- Cobra (1925) movie review: Though less well-known than The Four Horsemen of the Apocalypse, The Sheik, and The Eagle, Joseph Henabery’s melodrama about true love – between two male friends – is Rudolph Valentino’s most effective star vehicle.
Cobra movie review: At the height of his beauty, Rudolph Valentino enjoys his finest hour as a dissolute playboy who falls prey to seductresses everywhere
Cobra is my favorite Rudolph Valentino movie.
At the height of his beauty – and notwithstanding the glare from the gallon of pomade in his hair – Valentino is impeccably shot by Harry Fischbeck and Devereaux Jennings (as J.D. Jennings), two of the top cinematographers of the 1920s. This 1925 melodrama, in fact, showcases its star in his finest moment.
Directed by Joseph Henabery, who the year before had handled Valentino’s now-lost A Sainted Devil, and adapted by Anthony Coldewey from Martin Brown’s 1924 play, Cobra focuses on the romantic and sexual entanglements of Count Rodrigo Torriani, a debt-ridden, dissolute playboy living in a mansion inherited from his likewise randy ancestors.
Rodrigo’s chief problem is that he is magnet to women. They stick to him like white on rice, flies to sugar, ants in a picnic basket…. You get the idea. Something else worth noting is that like the prostitute with a heart of gold, Rodrigo is the gigolo with a conscience.
In sum, the role is a perfect fit for Rudolph Valentino.
No escape from she-vipers
Cobra gets going when a case of mistaken identity leads Count Torriani to befriend a visiting American antiques dealer, Jack Dornan (Casson Ferguson). The count then agrees to leave his “female troubles” behind to come work at Dornan’s New York City shop.
But instead of reforming, Torriani gets in further trouble with the opposite sex. For starters, he must deal with both virginal secretary Mary Drake (Gertrude Olmstead) and the local vamp, Elise Van Zile (Valentino’s Blood and Sand and A Sainted Devil leading lady Nita Naldi). Despite the fact that the count cares for her, Mary’s wholesome values makes her one woman immune to his charms; but oh, that Elise! She does everything to get Torriani in the sack.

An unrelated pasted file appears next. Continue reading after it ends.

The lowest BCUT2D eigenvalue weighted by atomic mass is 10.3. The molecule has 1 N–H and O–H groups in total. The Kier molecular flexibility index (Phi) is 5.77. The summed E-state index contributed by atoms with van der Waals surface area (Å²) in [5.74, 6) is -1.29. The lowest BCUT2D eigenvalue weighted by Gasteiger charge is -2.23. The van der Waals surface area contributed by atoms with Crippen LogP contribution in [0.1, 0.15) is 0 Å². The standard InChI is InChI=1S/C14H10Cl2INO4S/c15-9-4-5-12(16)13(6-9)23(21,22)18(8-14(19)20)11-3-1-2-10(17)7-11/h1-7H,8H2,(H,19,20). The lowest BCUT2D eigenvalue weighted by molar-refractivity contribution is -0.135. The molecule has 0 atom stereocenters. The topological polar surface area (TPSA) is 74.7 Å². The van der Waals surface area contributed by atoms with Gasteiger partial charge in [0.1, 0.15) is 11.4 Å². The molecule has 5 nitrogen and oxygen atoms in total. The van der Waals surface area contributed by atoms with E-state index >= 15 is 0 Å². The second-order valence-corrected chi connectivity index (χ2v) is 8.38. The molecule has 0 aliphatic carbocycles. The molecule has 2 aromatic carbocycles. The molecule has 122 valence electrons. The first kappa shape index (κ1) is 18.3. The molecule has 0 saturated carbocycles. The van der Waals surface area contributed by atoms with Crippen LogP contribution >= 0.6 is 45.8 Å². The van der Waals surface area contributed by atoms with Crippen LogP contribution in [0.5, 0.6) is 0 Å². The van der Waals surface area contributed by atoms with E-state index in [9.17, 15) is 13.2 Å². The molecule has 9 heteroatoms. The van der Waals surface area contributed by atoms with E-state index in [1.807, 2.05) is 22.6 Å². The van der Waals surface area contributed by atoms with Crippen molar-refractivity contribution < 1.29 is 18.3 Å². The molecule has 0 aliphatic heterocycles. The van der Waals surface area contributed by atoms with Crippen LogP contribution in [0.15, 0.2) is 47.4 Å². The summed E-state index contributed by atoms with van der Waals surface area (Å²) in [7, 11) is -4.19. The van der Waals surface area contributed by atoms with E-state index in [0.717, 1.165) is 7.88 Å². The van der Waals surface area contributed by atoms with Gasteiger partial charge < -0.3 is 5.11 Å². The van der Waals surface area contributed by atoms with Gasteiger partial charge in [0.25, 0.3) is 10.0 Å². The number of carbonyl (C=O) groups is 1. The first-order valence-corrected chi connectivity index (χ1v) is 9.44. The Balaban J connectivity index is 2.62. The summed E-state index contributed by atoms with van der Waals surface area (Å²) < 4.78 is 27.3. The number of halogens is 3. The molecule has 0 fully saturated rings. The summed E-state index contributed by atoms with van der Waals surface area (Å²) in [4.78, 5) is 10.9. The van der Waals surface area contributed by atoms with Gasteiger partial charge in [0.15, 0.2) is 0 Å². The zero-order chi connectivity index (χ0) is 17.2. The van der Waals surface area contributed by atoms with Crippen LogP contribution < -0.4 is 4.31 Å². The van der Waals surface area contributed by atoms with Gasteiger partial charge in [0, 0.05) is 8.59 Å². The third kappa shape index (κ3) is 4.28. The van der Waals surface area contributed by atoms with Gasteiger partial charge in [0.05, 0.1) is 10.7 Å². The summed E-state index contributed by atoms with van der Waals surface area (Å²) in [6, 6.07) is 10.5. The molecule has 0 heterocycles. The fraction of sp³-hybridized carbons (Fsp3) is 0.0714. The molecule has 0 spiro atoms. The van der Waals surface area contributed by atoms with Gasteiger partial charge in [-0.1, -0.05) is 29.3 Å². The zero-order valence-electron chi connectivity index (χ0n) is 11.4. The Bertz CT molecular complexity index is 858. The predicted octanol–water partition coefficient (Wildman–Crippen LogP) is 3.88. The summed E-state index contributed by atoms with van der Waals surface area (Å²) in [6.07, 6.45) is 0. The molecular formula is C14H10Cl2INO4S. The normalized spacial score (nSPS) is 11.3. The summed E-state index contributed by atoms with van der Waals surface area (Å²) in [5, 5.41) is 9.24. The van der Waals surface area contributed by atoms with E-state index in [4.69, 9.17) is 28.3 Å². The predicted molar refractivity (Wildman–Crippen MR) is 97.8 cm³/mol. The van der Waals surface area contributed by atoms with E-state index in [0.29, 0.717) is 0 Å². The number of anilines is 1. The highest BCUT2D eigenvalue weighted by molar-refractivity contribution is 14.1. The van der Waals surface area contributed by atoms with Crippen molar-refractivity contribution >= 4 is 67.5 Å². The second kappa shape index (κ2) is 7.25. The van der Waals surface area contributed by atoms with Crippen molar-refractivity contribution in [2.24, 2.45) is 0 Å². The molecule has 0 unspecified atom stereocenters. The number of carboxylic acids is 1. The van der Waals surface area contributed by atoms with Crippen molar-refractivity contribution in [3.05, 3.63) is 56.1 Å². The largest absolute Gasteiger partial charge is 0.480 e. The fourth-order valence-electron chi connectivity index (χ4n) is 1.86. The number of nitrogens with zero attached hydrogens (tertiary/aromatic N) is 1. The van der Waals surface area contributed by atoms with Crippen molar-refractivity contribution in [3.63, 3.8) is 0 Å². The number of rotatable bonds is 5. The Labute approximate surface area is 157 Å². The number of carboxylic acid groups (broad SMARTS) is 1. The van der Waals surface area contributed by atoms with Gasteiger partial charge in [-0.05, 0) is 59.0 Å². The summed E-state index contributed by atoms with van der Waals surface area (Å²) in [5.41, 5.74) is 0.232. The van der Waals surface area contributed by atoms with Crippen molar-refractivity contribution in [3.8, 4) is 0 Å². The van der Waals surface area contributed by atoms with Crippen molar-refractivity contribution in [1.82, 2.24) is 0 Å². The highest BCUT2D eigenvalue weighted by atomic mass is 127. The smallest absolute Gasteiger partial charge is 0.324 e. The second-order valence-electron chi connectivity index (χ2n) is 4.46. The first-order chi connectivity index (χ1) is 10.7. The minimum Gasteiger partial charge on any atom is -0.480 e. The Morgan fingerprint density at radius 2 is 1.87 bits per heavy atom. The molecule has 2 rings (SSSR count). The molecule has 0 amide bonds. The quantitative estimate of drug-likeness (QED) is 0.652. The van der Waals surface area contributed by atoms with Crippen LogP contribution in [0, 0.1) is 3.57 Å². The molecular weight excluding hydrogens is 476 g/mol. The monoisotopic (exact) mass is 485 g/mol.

When Elise visits Torriani and Jack’s bachelor pad, her hormones go into overdrive. She promptly marries the naïve, plain-looking Jack for the money, but continues to pursue Torriani for the sex. Lust results in tragedy, and it’s Torriani who suffers the most guilt for betraying his friend. (Remember: This gigolo has a conscience.)
The cobra imagery is explained as the victim’s fascination when confronted by the reptile coiled up to strike. Count Torriani is the embodiment of such a creature; though bitten once too often by female vipers, he remains unable to escape.
Great sets, score & star
One crucial Cobra asset is its art direction: William Cameron Menzies (Gone with the Wind, For Whom the Bell Tolls) came up with sumptuous sets, featuring high ceilings and classy arrangements that are made even more impressive by Fishbeck and Jennings’ crisp cinematography.
Another Cobra movie plus is its lush DVD musical score by the Mont Alto Motion Picture Orchestra, which complements the drama with romantic themes.
The most credit for the film’s success, however, goes to Rudolph Valentino himself, whose antihero manifests an array of nuanced emotions. For instance: In one particularly touching moment near the end, Torriani realizes that Mary loves Jack; he leaves the room and slowly closes the door behind him, his face a mask of grief, sorrow, and loss. Tears fill his eyes, as he gently turns away.
Unbreakable male bonding
On the surface, Cobra revolves around Torriani’s sexual misadventures with women. Yet the movie goes much deeper than that.
Indeed, the story is actually about the friendship between two men who happen to be polar opposites. Torriani, the self-confident lady’s man, and Jack, an ordinary-looking guy with no sex appeal – but who, all the same, ends up getting the girl in the end.
As a Cobra title card says: “There are times when friendship becomes the most important thing in a man’s life. Stronger than love.” Devoid of jealousy, Torriani and Jack’s relationship is Cobra’s true love story.
Cobra (1925) cast & crew
Director: Joseph Henabery
Screenplay: Anthony Coldewey (a.k.a. Anthony Coldeway).
From Martin Brown’s 1924 play.
Cast: Rudolph Valentino, Nita Naldi, Casson Ferguson, Gertrude Olmstead, Eileen Percy, Claire de Lorez, Hector Sarno, Lillian Langdon, Rosa Rosanova.
Cinematography: Harry Fischbeck & Devereaux Jennings (as J.D. Jennings).
Film Editing: John H. Bonn.
Set Decoration: William Cameron Menzies.
Production Company: Ritz-Carlton Pictures.
Distributor: Paramount Pictures.
Running Time: 70 min.
Country: United States.
“Cobra (1925) Movie Review: Finest Rudolph Valentino Star Vehicle” review text © Danny Fortune; excerpt, image captions, bullet point introduction, and notes/endnotes © Alt Film Guide.
Cobra (1925) Movie Review” endnotes
On Broadway, Cobra starred Louis Calhern as Jack Race – Italianized as Rodrigo Torriani in the big-screen version – and Judith Anderson as Elise Van Zile.
Cobra movie credits via the American Film Institute (AFI) website.
Rudolph Valentino and Nita Naldi Cobra movie image: Famous Players-Lasky | Paramount Pictures.
“Cobra (1925) Movie Review: Finest Rudolph Valentino Star Vehicle” last updated in December 2022.